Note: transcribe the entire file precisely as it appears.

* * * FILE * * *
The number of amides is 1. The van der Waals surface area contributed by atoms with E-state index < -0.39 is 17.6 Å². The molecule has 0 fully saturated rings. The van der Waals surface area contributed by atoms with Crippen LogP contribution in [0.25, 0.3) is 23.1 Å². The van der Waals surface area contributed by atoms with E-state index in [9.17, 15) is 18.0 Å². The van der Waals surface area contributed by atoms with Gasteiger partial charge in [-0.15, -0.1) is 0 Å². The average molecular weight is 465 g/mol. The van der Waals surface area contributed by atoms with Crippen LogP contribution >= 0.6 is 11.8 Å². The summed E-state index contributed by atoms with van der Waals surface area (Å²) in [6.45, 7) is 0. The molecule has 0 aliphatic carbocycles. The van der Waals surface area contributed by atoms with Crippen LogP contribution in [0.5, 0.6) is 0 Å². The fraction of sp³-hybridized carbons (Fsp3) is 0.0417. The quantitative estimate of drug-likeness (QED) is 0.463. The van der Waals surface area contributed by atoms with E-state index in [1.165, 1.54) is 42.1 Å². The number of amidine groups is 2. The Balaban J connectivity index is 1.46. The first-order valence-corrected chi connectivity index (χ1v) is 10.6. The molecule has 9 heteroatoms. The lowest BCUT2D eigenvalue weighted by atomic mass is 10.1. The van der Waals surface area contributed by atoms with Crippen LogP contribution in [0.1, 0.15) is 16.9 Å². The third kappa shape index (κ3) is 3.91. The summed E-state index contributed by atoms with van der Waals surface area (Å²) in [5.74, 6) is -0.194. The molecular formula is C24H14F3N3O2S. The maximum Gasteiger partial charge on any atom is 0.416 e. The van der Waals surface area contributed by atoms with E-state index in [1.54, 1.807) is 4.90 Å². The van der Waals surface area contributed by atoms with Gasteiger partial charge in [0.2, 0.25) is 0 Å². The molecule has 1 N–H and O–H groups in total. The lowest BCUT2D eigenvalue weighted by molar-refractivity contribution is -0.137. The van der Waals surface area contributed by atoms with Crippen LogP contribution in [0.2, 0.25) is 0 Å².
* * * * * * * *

The number of amides is 1. The van der Waals surface area contributed by atoms with E-state index < -0.39 is 17.6 Å². The molecule has 0 fully saturated rings. The van der Waals surface area contributed by atoms with Crippen LogP contribution in [0.25, 0.3) is 23.1 Å². The van der Waals surface area contributed by atoms with E-state index in [9.17, 15) is 18.0 Å². The van der Waals surface area contributed by atoms with Gasteiger partial charge in [-0.15, -0.1) is 0 Å². The average molecular weight is 465 g/mol. The van der Waals surface area contributed by atoms with Crippen LogP contribution >= 0.6 is 11.8 Å². The summed E-state index contributed by atoms with van der Waals surface area (Å²) in [6.45, 7) is 0. The molecule has 0 aliphatic carbocycles. The van der Waals surface area contributed by atoms with Crippen LogP contribution in [0.5, 0.6) is 0 Å². The fraction of sp³-hybridized carbons (Fsp3) is 0.0417. The quantitative estimate of drug-likeness (QED) is 0.463. The van der Waals surface area contributed by atoms with E-state index in [1.165, 1.54) is 42.1 Å². The number of amidine groups is 2. The Balaban J connectivity index is 1.46. The first-order valence-corrected chi connectivity index (χ1v) is 10.6. The molecule has 9 heteroatoms. The lowest BCUT2D eigenvalue weighted by atomic mass is 10.1. The van der Waals surface area contributed by atoms with Crippen LogP contribution in [0.1, 0.15) is 16.9 Å². The third kappa shape index (κ3) is 3.91. The summed E-state index contributed by atoms with van der Waals surface area (Å²) in [5.74, 6) is -0.194. The molecular formula is C24H14F3N3O2S. The maximum Gasteiger partial charge on any atom is 0.416 e. The van der Waals surface area contributed by atoms with E-state index in [1.54, 1.807) is 4.90 Å². The van der Waals surface area contributed by atoms with Gasteiger partial charge in [0.2, 0.25) is 0 Å². The molecule has 1 N–H and O–H groups in total. The lowest BCUT2D eigenvalue weighted by molar-refractivity contribution is -0.137. The van der Waals surface area contributed by atoms with Crippen LogP contribution in [0.2, 0.25) is 0 Å².